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I put them in a jar for storage

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Um, let me tell you this. Chia seeds are BORING! I’ve been eating a couple teaspoons each morning and it’s not that they taste bad; they’re just uninteresting. Also, they get stuck in your teeth since they sort of start to melt once they mesh with saliva. I’ve started adding them to baked goods because after two weeks I still have half a bag. After I finish the bag, I’ll revisit this topic to let you know if I can tell any difference (in me that is).

You could certainly add veggies like kale to the drink. Maybe raw spinach. One time I added canned spinach to one of my drinks and it was disgusting.

Some nutritionists would take issue with all the sugar from the fruit, saying sugar is sugar (be it processed or from whole fruits), but I don’t think so. Fruits may have high sugar but they also have so many other things to offer.

Sesame seeds are your friends

My autocorrect turns the word sesame into seamen which sounds vaguely dirty. Who talks about seamen anyway? Why would autocorrect feel that talking about men at sea is more common than discussing small, nutritious seeds? I mean when’s the last time you ever heard anybody use seamen in a sentence?? Maybe in Alaska or fishing villages it gets more play: “The fish are running superbly this year. Let us pray the seamen return with a fine catch.”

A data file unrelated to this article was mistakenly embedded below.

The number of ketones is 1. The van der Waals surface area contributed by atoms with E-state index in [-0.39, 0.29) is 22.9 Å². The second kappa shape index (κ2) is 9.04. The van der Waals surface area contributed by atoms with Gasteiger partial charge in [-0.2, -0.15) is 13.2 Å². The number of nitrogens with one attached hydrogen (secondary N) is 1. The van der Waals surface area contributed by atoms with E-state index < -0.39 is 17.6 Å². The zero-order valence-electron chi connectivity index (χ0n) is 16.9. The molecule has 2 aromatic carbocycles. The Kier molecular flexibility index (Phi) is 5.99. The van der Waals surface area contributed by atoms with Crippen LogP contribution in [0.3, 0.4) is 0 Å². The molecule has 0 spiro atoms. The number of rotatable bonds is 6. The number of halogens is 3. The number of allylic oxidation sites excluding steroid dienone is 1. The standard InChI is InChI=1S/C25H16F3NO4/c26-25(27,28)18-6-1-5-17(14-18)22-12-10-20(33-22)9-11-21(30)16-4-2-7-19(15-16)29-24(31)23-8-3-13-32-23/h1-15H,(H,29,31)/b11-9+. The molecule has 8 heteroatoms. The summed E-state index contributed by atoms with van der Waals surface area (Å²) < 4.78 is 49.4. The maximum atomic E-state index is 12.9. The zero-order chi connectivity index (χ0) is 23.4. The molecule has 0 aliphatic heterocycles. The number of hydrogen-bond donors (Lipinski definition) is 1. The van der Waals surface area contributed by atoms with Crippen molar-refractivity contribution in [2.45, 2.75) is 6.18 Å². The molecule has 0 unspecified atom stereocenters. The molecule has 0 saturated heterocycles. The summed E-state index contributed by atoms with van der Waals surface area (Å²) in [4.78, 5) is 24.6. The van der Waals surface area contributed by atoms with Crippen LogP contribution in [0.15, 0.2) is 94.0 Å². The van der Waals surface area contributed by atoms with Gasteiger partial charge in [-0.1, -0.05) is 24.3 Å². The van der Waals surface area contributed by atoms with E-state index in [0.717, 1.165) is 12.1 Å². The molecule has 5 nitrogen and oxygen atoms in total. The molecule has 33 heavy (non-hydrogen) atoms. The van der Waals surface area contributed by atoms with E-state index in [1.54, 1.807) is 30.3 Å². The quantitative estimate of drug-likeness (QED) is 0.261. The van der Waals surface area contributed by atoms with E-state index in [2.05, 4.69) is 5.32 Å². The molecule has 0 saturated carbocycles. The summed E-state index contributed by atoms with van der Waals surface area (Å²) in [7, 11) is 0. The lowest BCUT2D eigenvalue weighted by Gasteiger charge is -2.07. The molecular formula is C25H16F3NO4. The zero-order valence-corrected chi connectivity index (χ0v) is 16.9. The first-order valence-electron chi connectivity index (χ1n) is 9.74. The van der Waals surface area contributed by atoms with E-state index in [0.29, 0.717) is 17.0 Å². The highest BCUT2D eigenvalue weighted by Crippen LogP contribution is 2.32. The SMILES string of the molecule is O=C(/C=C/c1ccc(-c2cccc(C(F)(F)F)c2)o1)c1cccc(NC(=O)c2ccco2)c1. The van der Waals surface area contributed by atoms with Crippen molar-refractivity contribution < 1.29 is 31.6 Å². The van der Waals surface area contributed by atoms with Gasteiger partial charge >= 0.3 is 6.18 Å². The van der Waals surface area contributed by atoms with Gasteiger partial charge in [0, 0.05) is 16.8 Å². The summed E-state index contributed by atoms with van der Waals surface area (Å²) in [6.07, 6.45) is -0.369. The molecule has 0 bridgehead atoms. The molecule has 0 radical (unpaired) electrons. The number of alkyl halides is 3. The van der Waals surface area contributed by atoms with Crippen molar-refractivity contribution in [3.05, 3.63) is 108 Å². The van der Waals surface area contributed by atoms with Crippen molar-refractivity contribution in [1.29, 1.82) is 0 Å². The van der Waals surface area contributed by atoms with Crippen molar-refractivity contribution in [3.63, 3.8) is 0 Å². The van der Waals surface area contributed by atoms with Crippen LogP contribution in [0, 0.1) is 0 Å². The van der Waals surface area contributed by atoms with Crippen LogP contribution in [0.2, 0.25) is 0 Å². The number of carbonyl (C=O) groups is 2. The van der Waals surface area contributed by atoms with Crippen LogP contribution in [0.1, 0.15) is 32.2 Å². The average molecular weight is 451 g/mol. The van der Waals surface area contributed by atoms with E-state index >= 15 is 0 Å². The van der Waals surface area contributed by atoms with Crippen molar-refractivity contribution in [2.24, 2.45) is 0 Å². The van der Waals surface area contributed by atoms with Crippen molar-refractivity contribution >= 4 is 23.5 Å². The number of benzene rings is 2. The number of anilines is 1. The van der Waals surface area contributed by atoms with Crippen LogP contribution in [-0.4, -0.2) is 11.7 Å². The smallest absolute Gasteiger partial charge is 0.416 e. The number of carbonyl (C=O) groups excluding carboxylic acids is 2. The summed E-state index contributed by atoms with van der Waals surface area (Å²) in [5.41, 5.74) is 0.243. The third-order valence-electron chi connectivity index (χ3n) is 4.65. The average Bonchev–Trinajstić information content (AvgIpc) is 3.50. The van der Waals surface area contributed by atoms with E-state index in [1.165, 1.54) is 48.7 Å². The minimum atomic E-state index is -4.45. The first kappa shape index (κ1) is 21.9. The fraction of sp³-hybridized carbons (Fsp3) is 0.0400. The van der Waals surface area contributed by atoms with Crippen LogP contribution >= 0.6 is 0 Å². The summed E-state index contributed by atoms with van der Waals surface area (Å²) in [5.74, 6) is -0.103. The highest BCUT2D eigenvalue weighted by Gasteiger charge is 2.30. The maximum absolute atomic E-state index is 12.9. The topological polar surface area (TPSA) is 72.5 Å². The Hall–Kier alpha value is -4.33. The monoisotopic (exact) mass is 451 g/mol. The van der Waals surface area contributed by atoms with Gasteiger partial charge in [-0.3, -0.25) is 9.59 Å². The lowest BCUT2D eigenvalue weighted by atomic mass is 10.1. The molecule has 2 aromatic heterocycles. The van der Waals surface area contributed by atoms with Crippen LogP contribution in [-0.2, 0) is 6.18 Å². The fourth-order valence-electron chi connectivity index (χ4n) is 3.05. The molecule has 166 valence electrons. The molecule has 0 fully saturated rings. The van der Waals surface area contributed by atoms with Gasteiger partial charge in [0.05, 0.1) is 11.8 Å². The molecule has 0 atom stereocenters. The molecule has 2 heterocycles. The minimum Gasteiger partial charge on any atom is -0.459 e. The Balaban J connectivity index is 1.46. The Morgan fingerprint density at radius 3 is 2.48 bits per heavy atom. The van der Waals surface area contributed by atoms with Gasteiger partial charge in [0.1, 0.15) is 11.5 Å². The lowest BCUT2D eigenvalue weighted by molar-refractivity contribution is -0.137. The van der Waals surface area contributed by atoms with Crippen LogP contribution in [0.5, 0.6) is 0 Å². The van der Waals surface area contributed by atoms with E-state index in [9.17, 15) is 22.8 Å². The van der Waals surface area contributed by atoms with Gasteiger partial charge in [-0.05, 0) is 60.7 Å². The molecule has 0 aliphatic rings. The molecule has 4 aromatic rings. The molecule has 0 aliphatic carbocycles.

So anyway. I want to tell you about brown seamen. Strike that; I want to tell you about brown sesame. If you’re anything like I was, you don’t give sesame seeds much thought. They are the little white things that fall off bread and collect on your plate, right? Turns out there is more to them. Turns out those little white things are hulled sesame seeds, whereas brown sesame seeds are unhulled and similar to brown rice and brown, i.e., whole wheat bread, more nutritious.

Here’s the nutrition breakdown from a bag of Bob’s Red Mill:

Fiber, Calcium, Iron, oh my!

Fiber, Calcium, Iron, oh my!

Not only are they better for you, they also taste like something, which is not generally true of white sesame seeds. Whenever I get a new product to try, I eat some plain, right out of the container. A spoonful of brown sesame seeds is dense and chewy – it takes awhile to chow down – with a somewhat nutty flavor. That said, I doubt many people eat them by the spoonful.

If you’ve ever bought sesame seeds from the spice aisle, you may have noticed they’re usually sold in a dinky container with a high price. However, buying larger portions (which I’ve found online) brings the price per pound down considerably. The way I figure, for spices, seeds, and such that I go through a lot of, it makes sense to purchase large sizes, freeze the bulk of it and pull portions out when needed to fill a small container. (For other examples, I buy big containers of cinnamon and basil because I go through both fast.)

I keep sesame seeds in the refrigerator (they should be refrigerated or frozen)

I keep sesame seeds in the refrigerator (they should be refrigerated or frozen)

So what to do with brown sesame seeds other than eat them by the spoonful? I put them into baked goods like breads and muffins, but their usefulness is not limited to people who bake. They are great additions to smoothies, blender drinks, cereals hot and cold, and homemade “icecream”. I found that once I started using them, it was easy to find foods to add them to (which is different than a nutritious additive like flax seed, say, which has bitter-ish taste and doesn’t go well with everything). There are also black sesame seeds – who knew?! – that have a nutrition profile similar to brown.